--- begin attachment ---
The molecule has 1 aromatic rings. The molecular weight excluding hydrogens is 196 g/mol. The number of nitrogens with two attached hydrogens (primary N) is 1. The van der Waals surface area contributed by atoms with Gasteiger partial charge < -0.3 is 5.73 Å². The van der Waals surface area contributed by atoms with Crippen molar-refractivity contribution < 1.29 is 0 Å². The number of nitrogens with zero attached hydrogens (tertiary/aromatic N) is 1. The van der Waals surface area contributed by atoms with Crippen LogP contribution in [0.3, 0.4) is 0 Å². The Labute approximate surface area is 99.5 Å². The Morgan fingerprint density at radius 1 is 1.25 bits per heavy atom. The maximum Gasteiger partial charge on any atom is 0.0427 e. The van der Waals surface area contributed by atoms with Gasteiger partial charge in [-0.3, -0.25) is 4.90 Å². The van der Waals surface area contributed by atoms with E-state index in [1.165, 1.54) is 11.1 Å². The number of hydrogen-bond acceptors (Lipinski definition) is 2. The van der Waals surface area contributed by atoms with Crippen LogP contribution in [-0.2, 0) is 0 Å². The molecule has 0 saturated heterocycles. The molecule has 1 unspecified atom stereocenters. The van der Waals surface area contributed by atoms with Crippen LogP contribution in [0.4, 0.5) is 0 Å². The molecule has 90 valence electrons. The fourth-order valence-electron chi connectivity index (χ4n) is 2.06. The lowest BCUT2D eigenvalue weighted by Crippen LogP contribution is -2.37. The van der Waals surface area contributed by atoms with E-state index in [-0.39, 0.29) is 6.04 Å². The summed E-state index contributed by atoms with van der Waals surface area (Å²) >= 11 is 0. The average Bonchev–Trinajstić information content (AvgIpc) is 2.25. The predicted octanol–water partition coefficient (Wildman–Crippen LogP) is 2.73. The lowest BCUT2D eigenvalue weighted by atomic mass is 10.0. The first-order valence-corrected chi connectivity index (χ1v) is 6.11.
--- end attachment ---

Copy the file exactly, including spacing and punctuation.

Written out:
The molecule has 1 aromatic rings. The molecular weight excluding hydrogens is 196 g/mol. The number of nitrogens with two attached hydrogens (primary N) is 1. The van der Waals surface area contributed by atoms with Gasteiger partial charge < -0.3 is 5.73 Å². The van der Waals surface area contributed by atoms with Crippen molar-refractivity contribution < 1.29 is 0 Å². The number of nitrogens with zero attached hydrogens (tertiary/aromatic N) is 1. The van der Waals surface area contributed by atoms with Crippen LogP contribution in [0.3, 0.4) is 0 Å². The Labute approximate surface area is 99.5 Å². The Morgan fingerprint density at radius 1 is 1.25 bits per heavy atom. The maximum Gasteiger partial charge on any atom is 0.0427 e. The van der Waals surface area contributed by atoms with Gasteiger partial charge in [-0.3, -0.25) is 4.90 Å². The van der Waals surface area contributed by atoms with E-state index in [1.165, 1.54) is 11.1 Å². The number of hydrogen-bond acceptors (Lipinski definition) is 2. The van der Waals surface area contributed by atoms with Crippen LogP contribution in [-0.2, 0) is 0 Å². The molecule has 0 saturated heterocycles. The molecule has 1 unspecified atom stereocenters. The van der Waals surface area contributed by atoms with Crippen LogP contribution in [0.4, 0.5) is 0 Å². The molecule has 90 valence electrons. The fourth-order valence-electron chi connectivity index (χ4n) is 2.06. The lowest BCUT2D eigenvalue weighted by Crippen LogP contribution is -2.37. The van der Waals surface area contributed by atoms with E-state index in [-0.39, 0.29) is 6.04 Å². The summed E-state index contributed by atoms with van der Waals surface area (Å²) >= 11 is 0. The average Bonchev–Trinajstić information content (AvgIpc) is 2.25. The predicted octanol–water partition coefficient (Wildman–Crippen LogP) is 2.73. The lowest BCUT2D eigenvalue weighted by atomic mass is 10.0. The first-order valence-corrected chi connectivity index (χ1v) is 6.11.